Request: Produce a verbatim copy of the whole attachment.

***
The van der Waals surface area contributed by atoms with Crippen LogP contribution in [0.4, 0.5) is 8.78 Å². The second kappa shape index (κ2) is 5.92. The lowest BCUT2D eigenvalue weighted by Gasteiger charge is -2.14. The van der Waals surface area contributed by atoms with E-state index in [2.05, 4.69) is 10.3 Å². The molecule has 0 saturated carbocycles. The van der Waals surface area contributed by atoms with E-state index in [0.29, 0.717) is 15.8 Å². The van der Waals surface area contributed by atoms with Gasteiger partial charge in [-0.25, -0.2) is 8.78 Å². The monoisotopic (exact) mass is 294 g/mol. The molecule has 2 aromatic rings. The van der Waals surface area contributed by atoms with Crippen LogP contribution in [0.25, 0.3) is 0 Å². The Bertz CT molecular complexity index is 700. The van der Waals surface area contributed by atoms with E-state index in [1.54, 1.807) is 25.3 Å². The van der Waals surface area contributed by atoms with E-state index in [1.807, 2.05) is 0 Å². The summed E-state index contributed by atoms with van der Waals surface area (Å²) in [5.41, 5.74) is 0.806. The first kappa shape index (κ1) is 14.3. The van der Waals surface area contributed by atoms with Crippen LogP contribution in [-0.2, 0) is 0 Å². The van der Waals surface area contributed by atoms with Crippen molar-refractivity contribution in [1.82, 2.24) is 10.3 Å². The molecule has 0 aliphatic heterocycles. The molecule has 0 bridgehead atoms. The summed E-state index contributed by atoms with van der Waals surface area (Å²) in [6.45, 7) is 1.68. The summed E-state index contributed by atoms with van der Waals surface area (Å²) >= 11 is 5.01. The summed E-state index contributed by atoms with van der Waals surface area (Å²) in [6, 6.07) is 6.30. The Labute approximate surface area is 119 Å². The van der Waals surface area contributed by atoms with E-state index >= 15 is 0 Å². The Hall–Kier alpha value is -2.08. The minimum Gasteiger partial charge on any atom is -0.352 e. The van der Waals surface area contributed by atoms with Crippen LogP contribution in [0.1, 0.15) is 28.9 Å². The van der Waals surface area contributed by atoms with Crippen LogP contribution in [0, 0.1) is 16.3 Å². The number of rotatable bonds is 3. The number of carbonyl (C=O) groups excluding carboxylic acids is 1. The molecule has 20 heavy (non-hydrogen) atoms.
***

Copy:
The van der Waals surface area contributed by atoms with Crippen LogP contribution in [0.4, 0.5) is 8.78 Å². The second kappa shape index (κ2) is 5.92. The lowest BCUT2D eigenvalue weighted by Gasteiger charge is -2.14. The van der Waals surface area contributed by atoms with E-state index in [2.05, 4.69) is 10.3 Å². The molecule has 0 saturated carbocycles. The van der Waals surface area contributed by atoms with E-state index in [0.29, 0.717) is 15.8 Å². The van der Waals surface area contributed by atoms with Gasteiger partial charge in [-0.25, -0.2) is 8.78 Å². The monoisotopic (exact) mass is 294 g/mol. The molecule has 2 aromatic rings. The van der Waals surface area contributed by atoms with Crippen LogP contribution in [0.25, 0.3) is 0 Å². The Bertz CT molecular complexity index is 700. The van der Waals surface area contributed by atoms with E-state index in [1.54, 1.807) is 25.3 Å². The van der Waals surface area contributed by atoms with E-state index in [1.807, 2.05) is 0 Å². The summed E-state index contributed by atoms with van der Waals surface area (Å²) in [5.41, 5.74) is 0.806. The first kappa shape index (κ1) is 14.3. The van der Waals surface area contributed by atoms with Crippen LogP contribution in [-0.2, 0) is 0 Å². The van der Waals surface area contributed by atoms with Crippen molar-refractivity contribution in [1.82, 2.24) is 10.3 Å². The molecule has 0 aliphatic heterocycles. The molecule has 0 bridgehead atoms. The summed E-state index contributed by atoms with van der Waals surface area (Å²) in [6.45, 7) is 1.68. The summed E-state index contributed by atoms with van der Waals surface area (Å²) >= 11 is 5.01. The summed E-state index contributed by atoms with van der Waals surface area (Å²) in [6, 6.07) is 6.30. The Labute approximate surface area is 119 Å². The van der Waals surface area contributed by atoms with E-state index >= 15 is 0 Å². The Hall–Kier alpha value is -2.08. The minimum Gasteiger partial charge on any atom is -0.352 e. The van der Waals surface area contributed by atoms with Crippen LogP contribution in [0.1, 0.15) is 28.9 Å². The van der Waals surface area contributed by atoms with Crippen LogP contribution in [0, 0.1) is 16.3 Å². The number of rotatable bonds is 3. The number of carbonyl (C=O) groups excluding carboxylic acids is 1. The molecule has 20 heavy (non-hydrogen) atoms.